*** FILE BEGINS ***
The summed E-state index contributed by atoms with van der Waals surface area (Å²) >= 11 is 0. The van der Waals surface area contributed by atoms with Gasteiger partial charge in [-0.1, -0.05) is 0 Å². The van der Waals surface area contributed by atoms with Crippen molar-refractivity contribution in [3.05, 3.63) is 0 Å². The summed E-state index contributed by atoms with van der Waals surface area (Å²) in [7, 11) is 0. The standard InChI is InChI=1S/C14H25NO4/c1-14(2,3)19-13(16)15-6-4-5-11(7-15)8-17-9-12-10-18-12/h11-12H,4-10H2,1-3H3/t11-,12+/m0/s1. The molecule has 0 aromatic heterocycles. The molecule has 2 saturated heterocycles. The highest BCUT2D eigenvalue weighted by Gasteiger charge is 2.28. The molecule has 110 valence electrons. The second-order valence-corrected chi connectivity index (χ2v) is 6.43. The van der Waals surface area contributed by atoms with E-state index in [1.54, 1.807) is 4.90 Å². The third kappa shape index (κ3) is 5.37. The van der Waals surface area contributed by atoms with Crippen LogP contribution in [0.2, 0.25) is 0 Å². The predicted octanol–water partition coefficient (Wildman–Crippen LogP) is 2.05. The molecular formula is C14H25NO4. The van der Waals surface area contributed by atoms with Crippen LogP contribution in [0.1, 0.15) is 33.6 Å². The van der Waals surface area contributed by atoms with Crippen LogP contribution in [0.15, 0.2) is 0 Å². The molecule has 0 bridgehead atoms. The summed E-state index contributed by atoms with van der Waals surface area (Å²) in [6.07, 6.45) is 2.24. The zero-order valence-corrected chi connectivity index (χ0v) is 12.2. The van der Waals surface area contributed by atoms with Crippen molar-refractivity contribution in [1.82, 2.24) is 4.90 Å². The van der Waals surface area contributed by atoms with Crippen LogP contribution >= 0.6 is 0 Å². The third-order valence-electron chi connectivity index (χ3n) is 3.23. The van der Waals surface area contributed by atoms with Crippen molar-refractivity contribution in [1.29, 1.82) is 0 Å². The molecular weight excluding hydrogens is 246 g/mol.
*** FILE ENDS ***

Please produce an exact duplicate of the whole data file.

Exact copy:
The summed E-state index contributed by atoms with van der Waals surface area (Å²) >= 11 is 0. The van der Waals surface area contributed by atoms with Gasteiger partial charge in [-0.1, -0.05) is 0 Å². The van der Waals surface area contributed by atoms with Crippen molar-refractivity contribution in [3.05, 3.63) is 0 Å². The summed E-state index contributed by atoms with van der Waals surface area (Å²) in [7, 11) is 0. The standard InChI is InChI=1S/C14H25NO4/c1-14(2,3)19-13(16)15-6-4-5-11(7-15)8-17-9-12-10-18-12/h11-12H,4-10H2,1-3H3/t11-,12+/m0/s1. The molecule has 0 aromatic heterocycles. The molecule has 2 saturated heterocycles. The highest BCUT2D eigenvalue weighted by Gasteiger charge is 2.28. The molecule has 110 valence electrons. The second-order valence-corrected chi connectivity index (χ2v) is 6.43. The van der Waals surface area contributed by atoms with E-state index in [1.54, 1.807) is 4.90 Å². The third kappa shape index (κ3) is 5.37. The van der Waals surface area contributed by atoms with Crippen LogP contribution in [0.2, 0.25) is 0 Å². The predicted octanol–water partition coefficient (Wildman–Crippen LogP) is 2.05. The molecular formula is C14H25NO4. The van der Waals surface area contributed by atoms with Crippen LogP contribution in [0.1, 0.15) is 33.6 Å². The van der Waals surface area contributed by atoms with Crippen LogP contribution in [0.15, 0.2) is 0 Å². The molecule has 0 bridgehead atoms. The summed E-state index contributed by atoms with van der Waals surface area (Å²) in [6.07, 6.45) is 2.24. The zero-order valence-corrected chi connectivity index (χ0v) is 12.2. The van der Waals surface area contributed by atoms with Crippen molar-refractivity contribution in [1.82, 2.24) is 4.90 Å². The van der Waals surface area contributed by atoms with Crippen LogP contribution >= 0.6 is 0 Å². The third-order valence-electron chi connectivity index (χ3n) is 3.23. The van der Waals surface area contributed by atoms with Crippen molar-refractivity contribution in [1.29, 1.82) is 0 Å². The molecular weight excluding hydrogens is 246 g/mol.